Wednesday, December 24, 2014

Other Approaches to Boosting

In my previous post I talked about boosting.  Boosting tries to improve the accuracy of a model by increasing the importance ("boosting") the training examples where the model has the most error.  Most machine learning toolkits include some form of boosting (often AdaBoost).  If you're not using a toolkit, it's pretty easy to manually implement a simple form of boosting.

To do this, train your classifier and then run it on all the examples of your training set.  You now have a training set with predicted outcomes and actual outcomes.  You can use this information to find the training examples with the most error.  If you're predicted the margin of victory (MOV) of a college basketball game, those are the training examples where the prediction is most different from the actual outcome.

(As an aside, this is most straightforwardly measured as the absolute value (or square) of the difference between the prediction and the actual outcome.  But you might also consider measuring this as a percentage error, if you think that being off by 1 point when you predict a 1 point victory is worse than being off 1 point when you predict a 20 point victory.)

Now you can take the worst predictions and duplicate them in the training set (so that they effectively count double) or even use them as the training set for a new predictor.  (Some machine learning models allow you to explicitly assign a weight to each training example.  In that case you can make them worth (say) 150%.) 

For my predictor, I have about 28,000 games in the training set.  I did an experiment where I took the worst 5600 (~20%) predictions and duplicated them in my training data.  Then I trained a new predictor on this "boosted" data and checked its accuracy.  I found a very small improvement in accuracy.

Why doesn't this approach boost accuracy for this problem?  I speculate that most of the games with large errors are games where "luck" skewed strongly towards one team.  Maybe one team shot 70% on their three-pointers, and the other team missed all their free throws.  Or one team just had a slightly bad night all-around and the other team had a slightly good night all-around.  By definition these sorts of events are unpredictable, so it doesn't benefit our model to try harder to predict them.  There's nothing useful in that data for the model to learn.

This insight suggests another approach.  If the worst predictions are in fact unpredictable, it might benefit us not to skew our training by trying to predict them.  We can do this by removing them from our training set (or de-weighting them if our model permits that).  I've never seen this approach suggested in the literature, so I don't have a name for it, but I'll call this "Deboosting."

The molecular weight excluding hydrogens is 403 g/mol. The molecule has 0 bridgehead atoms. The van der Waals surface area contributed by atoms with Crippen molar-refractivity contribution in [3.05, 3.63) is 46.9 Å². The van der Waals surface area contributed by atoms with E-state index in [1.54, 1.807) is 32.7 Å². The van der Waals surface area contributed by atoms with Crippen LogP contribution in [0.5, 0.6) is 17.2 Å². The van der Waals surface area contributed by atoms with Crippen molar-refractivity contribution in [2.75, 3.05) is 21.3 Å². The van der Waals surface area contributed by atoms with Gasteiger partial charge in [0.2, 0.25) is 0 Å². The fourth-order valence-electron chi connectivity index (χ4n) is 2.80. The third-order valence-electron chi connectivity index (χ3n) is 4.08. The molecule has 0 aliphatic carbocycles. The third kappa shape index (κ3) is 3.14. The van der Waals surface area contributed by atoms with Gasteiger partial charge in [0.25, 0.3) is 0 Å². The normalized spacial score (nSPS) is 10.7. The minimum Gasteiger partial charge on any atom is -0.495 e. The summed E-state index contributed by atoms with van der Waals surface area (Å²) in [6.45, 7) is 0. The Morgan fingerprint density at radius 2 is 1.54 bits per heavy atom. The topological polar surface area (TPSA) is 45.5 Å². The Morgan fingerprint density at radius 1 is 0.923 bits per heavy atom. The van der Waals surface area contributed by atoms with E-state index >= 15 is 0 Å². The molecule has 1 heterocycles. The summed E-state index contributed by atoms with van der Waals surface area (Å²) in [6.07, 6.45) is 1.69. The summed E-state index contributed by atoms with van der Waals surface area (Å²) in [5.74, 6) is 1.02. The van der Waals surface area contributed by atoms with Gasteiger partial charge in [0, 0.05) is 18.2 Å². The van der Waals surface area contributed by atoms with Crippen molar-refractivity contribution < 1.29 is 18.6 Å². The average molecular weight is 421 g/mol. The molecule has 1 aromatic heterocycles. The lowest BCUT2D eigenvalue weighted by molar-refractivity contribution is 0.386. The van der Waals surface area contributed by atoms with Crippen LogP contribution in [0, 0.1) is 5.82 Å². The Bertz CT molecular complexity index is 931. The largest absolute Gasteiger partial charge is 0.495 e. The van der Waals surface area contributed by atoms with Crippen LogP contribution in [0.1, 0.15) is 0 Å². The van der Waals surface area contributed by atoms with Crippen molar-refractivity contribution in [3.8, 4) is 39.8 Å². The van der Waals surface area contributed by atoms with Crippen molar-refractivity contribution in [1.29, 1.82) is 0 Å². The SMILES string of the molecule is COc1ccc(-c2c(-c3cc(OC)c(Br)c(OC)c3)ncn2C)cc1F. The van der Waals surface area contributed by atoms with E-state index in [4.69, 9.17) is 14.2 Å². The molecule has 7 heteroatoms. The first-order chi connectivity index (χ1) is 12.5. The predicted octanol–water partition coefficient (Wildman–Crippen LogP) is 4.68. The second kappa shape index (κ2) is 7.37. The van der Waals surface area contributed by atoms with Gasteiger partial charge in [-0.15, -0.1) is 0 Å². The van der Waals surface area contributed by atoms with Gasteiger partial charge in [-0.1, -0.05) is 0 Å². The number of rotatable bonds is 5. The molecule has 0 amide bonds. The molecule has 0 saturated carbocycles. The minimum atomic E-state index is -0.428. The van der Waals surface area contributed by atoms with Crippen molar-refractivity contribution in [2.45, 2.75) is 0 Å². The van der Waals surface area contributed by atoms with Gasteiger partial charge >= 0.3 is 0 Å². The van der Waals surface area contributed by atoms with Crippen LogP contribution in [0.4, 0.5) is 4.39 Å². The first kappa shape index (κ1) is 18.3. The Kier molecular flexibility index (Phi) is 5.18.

We can create a deboosted training set in much the same way as a boosted set, except deleting rather than duplicating the worst predictions.  I did this and checked its accuracy.  Again, this shows only a slight improvement in accuracy.

So why doesn't this approach improve accuracy?  I suspect the answer is that the errors in the worst predictions are essentially random -- some in one direction, some in another.  So the games are unpredictable, but there's little net effect on the model when we train with these examples, because they tend to cancel each other out.  So removing them doesn't have as much impact as we might naively expect.

You can also consider doing similar things with the best predictions.  Removing the best predictions is a form of boosting (because it effectively increases the weight of the worst predictions) and duplicating the best predictions is likewise a form of deboosting.  You can also experiment with combinations, such as removing the worst examples and duplicating the best examples.

Finally, you can experiment with boosting approaches that make use of your knowledge of the problem domain and/or of attribute values to select the examples to boost.  As a simple example, maybe accuracy is improved by boosting the value of all non-conference road games.  Or by boosting examples where one team is much stronger than the other team (or conversely, where teams are very evenly matched).  There's a lot of room for creative speculation!

2 comments:

  1. Great post. If we're trying to predict the results of NCAA Tournament games, I wonder if boosting neutral court games would be helpful. Or perhaps even more helpful would be boosting/deboosting on a round-by-round predictive basis. For example, for the 1st Round of the tournament, boosting examples where one team is much stronger than the other team (perhaps even varying the boost corresponding to seed-difference between the two teams), and then boosting examples where teams are very evenly matched for later rounds, as teams should be more evenly matched.

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  2. Tyler, that's an interesting thought about predicting the tournament. There are relatively few neutral court games (and even fewer tournament games) so boosting their importance might be particularly useful.

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